The trick of all great balladeers is to compel you to turn your ear to the speakers...
Chris Moss 2007
For a man who likes to pose as an idiosyncratic loner, Ray LaMontagne has a lot of musical friends. On Till The Sun Turns Black, the follow-up to the much acclaimed 2004 album, Trouble, are echoes of David Bowie ca. Space Oddity, Lou Reed, Tom Waits, Leonard Cohen and even Miles Davis. All these influences are carefully worked into LaMontagne’s own particular world-view and suggest too this brooding cowboy might want a bigger audience.
The New Hampshire-born singer delivers a stirring cycle of songs that summon us to hope while never quite shedding their melancholy burden. The opening track, "Be Here Now", fades into existence gently, coming out of some inner silence to settle and brood – throughout the album we return to these silent spaces of reflection and regret. "Barfly" is a bittersweet round-the-fire guitar song, which finds the singer on familiar territory: America, nowhere special, all alone, contemplating his fate. "Three More Days" reminds us that he can do the blues as well as sound just plain blue.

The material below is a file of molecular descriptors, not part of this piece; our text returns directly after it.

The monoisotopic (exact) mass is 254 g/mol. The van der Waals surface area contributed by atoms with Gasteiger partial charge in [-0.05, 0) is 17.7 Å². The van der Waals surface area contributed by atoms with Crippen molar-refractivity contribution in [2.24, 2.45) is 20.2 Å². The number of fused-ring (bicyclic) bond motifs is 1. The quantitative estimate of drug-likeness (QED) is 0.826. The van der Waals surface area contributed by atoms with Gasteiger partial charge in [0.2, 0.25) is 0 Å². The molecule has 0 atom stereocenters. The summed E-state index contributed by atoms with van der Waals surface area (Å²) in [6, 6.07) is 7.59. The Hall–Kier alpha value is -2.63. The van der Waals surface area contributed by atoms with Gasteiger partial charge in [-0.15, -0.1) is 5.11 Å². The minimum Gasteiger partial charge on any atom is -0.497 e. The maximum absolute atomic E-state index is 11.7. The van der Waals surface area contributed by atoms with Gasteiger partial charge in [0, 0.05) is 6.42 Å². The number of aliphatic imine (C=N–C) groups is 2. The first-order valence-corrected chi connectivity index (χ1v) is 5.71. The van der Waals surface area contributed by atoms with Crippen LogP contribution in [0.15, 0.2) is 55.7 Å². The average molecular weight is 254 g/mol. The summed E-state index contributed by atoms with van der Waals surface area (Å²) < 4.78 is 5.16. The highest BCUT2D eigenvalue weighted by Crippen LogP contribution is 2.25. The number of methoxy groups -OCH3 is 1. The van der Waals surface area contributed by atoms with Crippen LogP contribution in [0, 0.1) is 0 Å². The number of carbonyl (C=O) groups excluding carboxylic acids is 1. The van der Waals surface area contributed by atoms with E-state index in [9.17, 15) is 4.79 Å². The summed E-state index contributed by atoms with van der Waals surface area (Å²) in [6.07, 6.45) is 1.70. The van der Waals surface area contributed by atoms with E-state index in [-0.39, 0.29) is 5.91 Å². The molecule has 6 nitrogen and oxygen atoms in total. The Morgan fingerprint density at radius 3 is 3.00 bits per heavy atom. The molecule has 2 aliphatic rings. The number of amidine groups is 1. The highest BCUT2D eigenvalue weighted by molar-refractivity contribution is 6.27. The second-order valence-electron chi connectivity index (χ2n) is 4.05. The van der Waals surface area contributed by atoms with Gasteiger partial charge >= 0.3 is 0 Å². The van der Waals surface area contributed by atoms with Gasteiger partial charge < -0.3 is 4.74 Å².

Noted alt-country producer Ethan Johns (who has also worked with Ryan Adams and the Kings of Leon) was criticised for smoothing down some of the rough edges on Trouble and once again his hand in honing the overall feel of songs is evident. LaMontagne has said he chose songs that “ate away” at him for Till The Sun…, but sometimes the raw emotion of his voice is woven into an overly polished treatment. The horns on "Gone Away from Me" and "Within You" don’t embellish so much as clutter those tracks. In contrast, the lean strings on "Empty" work beautifully with the understated mood and whispering vocals.
He’s not a great writer, but he excels at imbuing simple lyrics with portentous significance. LaMontagne loves the second person singular – not necessarily the ideal folk-song voice – but he addresses his subjects with real pain and occasional anger - and it works.
The best songs on the album, "Lesson Learned" and "Empty", are probably neither as convincing nor as complex as "Jolene" on Trouble. In some ways that song remains a benchmark, for achieving the perfect balance of thought and feeling that keeps LaMontagne from falling too far into the sensitive-songwriter mode. Till the Sun Turns Black is a quite beautiful record. Somewhere to rest on the journey between a contemporary American culture he clearly loathes and the Great Diner in the Sky that awaits us all.